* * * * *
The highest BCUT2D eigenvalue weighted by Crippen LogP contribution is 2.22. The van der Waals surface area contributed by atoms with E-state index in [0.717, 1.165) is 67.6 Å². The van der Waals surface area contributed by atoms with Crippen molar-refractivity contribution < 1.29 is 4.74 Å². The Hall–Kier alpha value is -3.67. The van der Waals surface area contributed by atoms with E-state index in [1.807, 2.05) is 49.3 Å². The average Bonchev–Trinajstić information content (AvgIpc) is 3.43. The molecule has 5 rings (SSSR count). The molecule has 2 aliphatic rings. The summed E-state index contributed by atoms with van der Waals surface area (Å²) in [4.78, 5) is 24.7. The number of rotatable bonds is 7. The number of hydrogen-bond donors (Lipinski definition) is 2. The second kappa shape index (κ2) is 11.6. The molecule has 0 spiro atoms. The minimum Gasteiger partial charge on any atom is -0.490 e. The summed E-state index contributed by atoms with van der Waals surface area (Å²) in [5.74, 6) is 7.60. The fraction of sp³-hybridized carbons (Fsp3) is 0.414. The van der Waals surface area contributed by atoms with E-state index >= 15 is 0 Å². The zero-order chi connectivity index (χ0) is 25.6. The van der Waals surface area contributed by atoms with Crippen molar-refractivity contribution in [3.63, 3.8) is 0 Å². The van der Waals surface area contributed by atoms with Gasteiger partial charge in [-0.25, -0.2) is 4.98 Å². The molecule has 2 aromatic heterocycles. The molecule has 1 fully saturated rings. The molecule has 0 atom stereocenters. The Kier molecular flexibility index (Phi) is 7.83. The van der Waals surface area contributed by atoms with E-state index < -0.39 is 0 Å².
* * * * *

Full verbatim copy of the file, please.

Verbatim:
The highest BCUT2D eigenvalue weighted by Crippen LogP contribution is 2.22. The van der Waals surface area contributed by atoms with E-state index in [0.717, 1.165) is 67.6 Å². The van der Waals surface area contributed by atoms with Crippen molar-refractivity contribution < 1.29 is 4.74 Å². The Hall–Kier alpha value is -3.67. The van der Waals surface area contributed by atoms with E-state index in [1.807, 2.05) is 49.3 Å². The average Bonchev–Trinajstić information content (AvgIpc) is 3.43. The molecule has 5 rings (SSSR count). The molecule has 2 aliphatic rings. The summed E-state index contributed by atoms with van der Waals surface area (Å²) in [4.78, 5) is 24.7. The number of rotatable bonds is 7. The number of hydrogen-bond donors (Lipinski definition) is 2. The second kappa shape index (κ2) is 11.6. The molecule has 0 spiro atoms. The minimum Gasteiger partial charge on any atom is -0.490 e. The summed E-state index contributed by atoms with van der Waals surface area (Å²) in [5.74, 6) is 7.60. The fraction of sp³-hybridized carbons (Fsp3) is 0.414. The van der Waals surface area contributed by atoms with E-state index >= 15 is 0 Å². The zero-order chi connectivity index (χ0) is 25.6. The van der Waals surface area contributed by atoms with Crippen molar-refractivity contribution in [3.63, 3.8) is 0 Å². The van der Waals surface area contributed by atoms with Gasteiger partial charge in [-0.25, -0.2) is 4.98 Å². The molecule has 2 aromatic heterocycles. The molecule has 1 fully saturated rings. The molecule has 0 atom stereocenters. The Kier molecular flexibility index (Phi) is 7.83. The van der Waals surface area contributed by atoms with E-state index < -0.39 is 0 Å².